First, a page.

Despite disability, quadriplegic finds meaning in life

Published 3:05 am Saturday, January 14, 2017

Fifty years ago, a teenager named Joni Eareckson dove into the shallow water of Chesapeake Bay. In seconds, her life changed from athletic to quadriplegic. She was paralyzed from her shoulders down, due to a broken neck.

There’s no way 17-year-old Joni could have known that going swimming that day in 1967 would mean she’d spend the rest of her life in a wheelchair. But in spite of her tragic circumstances, she has overcome bitterness, endured suffering, and still found meaning in life.

In 1976, Joni wrote about her life-changing experience in an autobiography that was retold in a movie called “Joni,” released in 1980. She became a talented artist, painting beautiful drawings by holding a small brush in her mouth.

Joni Eareckson Tada lives in California and leads a ministry for people with disabilities and their families. Through her ministry, Joni & Friends, some 10,000 wheelchairs are collected every year and distributed in over 86 countries. Week-long Family Retreats are held for those who live with a disability.

In 2010, Joni was diagnosed with breast cancer and began taking chemo. She found that praying God’s Word helped her through her treatments. “Suffering provides the gym equipment on which my faith can be exercised,” Joni Eareckson Tada has said. “The weaker I am, the harder I must lean on God’s grace; the harder I lean on him, the stronger I discover him to be, and the bolder my testimony to his grace,” she wrote in her book, God’s Hand in Our Hardship.

I enjoy reading Joni’s books and quotes. God “has chosen not to heal me, but to hold me.” “The more intense the pain, the closer His embrace.” “Deny your weakness, and you will never realize God’s strength in you.”

Another aspect of Joni & Friends is the Christian Institute on Disability whose mission is to establish a firm Biblical worldview on disability-related issues. Joni appeared on Larry King Live several years ago to speak against creating and destroying human embryos for stem cell research. She believes that respect for human life is paramount to securing a cure, and she pointed out the successes with adult stem cells, which she supports.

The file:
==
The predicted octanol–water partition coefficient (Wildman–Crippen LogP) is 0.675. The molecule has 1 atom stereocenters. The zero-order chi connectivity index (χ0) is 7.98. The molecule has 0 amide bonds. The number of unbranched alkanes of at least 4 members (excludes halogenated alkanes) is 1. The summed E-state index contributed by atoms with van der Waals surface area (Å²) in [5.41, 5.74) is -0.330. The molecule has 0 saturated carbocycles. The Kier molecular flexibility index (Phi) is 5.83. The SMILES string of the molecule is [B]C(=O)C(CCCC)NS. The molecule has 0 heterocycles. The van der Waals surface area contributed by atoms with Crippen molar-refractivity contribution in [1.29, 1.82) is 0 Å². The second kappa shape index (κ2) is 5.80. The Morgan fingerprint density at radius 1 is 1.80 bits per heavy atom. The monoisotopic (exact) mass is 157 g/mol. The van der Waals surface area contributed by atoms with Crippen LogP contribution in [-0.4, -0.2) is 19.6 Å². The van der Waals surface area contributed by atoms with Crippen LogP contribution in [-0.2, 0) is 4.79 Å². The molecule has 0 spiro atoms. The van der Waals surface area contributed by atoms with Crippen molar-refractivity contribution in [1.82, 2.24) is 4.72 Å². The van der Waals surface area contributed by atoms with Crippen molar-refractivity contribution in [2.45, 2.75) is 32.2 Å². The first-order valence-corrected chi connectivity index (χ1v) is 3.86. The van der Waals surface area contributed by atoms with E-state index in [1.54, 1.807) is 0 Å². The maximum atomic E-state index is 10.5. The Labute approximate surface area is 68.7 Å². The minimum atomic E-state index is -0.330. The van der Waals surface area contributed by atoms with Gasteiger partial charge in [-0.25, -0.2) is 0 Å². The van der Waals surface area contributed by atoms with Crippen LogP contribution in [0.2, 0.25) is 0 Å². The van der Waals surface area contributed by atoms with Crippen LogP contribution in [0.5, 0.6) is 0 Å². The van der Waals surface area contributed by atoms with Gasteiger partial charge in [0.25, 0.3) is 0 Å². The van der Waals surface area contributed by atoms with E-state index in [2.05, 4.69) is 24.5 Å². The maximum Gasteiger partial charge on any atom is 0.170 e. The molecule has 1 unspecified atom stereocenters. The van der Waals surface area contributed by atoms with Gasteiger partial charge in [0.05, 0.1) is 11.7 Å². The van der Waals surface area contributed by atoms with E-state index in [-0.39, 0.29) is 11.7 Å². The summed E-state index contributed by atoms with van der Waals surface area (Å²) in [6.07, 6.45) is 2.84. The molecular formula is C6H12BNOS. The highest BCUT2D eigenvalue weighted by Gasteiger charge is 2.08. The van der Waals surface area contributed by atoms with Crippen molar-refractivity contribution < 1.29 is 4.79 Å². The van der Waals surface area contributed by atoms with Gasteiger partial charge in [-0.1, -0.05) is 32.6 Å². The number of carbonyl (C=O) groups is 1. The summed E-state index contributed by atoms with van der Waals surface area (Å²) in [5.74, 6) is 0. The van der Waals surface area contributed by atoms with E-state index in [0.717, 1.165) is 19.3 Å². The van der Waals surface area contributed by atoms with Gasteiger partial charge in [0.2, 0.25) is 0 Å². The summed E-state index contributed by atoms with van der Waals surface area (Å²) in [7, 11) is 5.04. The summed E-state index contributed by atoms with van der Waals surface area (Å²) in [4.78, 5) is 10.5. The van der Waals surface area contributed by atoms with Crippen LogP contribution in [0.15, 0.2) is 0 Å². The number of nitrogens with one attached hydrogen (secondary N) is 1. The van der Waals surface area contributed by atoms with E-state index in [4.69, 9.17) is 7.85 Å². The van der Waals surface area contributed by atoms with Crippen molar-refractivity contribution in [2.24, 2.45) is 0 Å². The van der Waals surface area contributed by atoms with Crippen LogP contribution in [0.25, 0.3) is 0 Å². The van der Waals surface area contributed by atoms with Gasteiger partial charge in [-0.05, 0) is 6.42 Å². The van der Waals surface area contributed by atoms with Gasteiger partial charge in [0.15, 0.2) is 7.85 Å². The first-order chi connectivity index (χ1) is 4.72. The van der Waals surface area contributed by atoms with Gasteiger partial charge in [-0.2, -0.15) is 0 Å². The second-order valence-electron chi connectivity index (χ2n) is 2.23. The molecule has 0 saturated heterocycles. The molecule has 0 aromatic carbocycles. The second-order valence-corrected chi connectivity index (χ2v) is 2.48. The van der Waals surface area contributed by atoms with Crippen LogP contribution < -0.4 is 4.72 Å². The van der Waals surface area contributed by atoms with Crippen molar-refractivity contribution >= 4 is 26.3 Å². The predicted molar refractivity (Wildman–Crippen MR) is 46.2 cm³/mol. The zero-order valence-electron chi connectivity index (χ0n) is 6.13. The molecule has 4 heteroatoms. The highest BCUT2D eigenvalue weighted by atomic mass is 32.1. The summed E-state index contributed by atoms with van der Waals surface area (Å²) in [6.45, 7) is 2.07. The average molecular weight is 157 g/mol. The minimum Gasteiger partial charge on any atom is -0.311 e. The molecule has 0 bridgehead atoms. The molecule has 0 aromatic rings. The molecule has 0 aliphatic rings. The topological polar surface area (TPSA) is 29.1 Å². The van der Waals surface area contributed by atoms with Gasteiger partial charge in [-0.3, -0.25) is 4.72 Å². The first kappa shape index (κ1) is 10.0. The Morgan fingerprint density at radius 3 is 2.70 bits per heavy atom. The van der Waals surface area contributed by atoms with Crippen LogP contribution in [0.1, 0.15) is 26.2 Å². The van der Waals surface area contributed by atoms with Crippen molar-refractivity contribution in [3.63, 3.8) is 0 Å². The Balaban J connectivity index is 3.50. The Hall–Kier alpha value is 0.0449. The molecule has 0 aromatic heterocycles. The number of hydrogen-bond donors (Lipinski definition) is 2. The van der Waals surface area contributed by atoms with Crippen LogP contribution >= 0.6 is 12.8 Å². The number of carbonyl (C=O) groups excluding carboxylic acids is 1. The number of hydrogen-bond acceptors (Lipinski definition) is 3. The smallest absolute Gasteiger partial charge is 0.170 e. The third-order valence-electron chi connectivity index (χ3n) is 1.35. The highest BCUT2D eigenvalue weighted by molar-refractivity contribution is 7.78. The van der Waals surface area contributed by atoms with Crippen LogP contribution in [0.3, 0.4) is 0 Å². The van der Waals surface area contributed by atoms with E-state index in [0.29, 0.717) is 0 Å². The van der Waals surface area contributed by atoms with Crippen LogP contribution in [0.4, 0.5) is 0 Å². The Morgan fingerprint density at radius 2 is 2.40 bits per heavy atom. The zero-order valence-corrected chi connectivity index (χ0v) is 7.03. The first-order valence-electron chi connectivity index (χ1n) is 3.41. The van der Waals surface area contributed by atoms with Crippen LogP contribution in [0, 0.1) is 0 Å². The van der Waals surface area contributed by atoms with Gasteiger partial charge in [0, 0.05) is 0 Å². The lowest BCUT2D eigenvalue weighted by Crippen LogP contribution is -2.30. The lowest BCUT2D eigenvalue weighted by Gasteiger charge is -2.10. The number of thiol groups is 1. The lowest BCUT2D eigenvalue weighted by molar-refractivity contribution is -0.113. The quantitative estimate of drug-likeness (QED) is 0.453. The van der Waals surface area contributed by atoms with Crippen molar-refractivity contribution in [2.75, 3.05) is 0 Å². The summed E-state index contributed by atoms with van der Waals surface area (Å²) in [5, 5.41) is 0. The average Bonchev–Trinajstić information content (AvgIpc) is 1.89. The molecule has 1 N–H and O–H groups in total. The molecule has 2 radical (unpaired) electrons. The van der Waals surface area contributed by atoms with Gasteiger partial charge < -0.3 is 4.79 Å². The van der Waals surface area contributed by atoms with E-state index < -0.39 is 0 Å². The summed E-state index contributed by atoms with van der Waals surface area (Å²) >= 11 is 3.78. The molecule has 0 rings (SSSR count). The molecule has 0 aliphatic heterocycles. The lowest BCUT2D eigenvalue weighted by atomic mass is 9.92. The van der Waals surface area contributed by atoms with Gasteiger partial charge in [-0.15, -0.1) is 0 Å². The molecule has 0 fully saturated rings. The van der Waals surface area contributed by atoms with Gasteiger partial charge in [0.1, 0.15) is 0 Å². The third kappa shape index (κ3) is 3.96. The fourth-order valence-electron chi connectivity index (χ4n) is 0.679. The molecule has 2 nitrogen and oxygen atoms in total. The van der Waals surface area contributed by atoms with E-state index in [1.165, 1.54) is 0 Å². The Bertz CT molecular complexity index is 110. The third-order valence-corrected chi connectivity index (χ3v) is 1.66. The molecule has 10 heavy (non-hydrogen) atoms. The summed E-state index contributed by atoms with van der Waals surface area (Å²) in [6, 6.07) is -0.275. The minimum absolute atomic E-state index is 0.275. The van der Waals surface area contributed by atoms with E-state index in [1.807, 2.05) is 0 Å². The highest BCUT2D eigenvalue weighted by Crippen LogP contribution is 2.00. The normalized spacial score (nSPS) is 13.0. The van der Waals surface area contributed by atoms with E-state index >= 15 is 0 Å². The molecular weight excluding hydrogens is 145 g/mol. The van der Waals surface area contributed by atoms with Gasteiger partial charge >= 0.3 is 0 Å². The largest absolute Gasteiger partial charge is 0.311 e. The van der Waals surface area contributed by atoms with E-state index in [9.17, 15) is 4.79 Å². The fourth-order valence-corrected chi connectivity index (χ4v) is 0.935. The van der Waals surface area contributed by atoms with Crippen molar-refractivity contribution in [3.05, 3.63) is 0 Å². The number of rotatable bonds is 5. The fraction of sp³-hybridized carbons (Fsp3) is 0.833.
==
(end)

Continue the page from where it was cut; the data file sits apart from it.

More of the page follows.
Joni was personally interested in efforts to save Terri Schiavo’s life in 2005, traveling to Florida to speak up for people with disabilities. She, among many others, spoke out against Schiavo’s dehydration and starvation, “The removal of Terri’s feeding tube by court order has now set a dangerous precedent which will affect the lives of disabled people for generations to come.” She went on to say that Terri was a disabled person, like tens of millions of other Americans. And, though Terri’s injuries were more massive than most, she wasn’t any less a human being.

Joni notes that in Jeremiah 32:14 God says, “I will rejoice in doing them good … with all my heart and soul.” Then she goes on to say, “There’s no inherent goodness in my spinal cord injury; it is an awful thing, but a wonderful, miracle-making God can take something awful in a life and pronounce it good through the application of His grace.”


-Jan White is an award-winning columnist. She can be reached at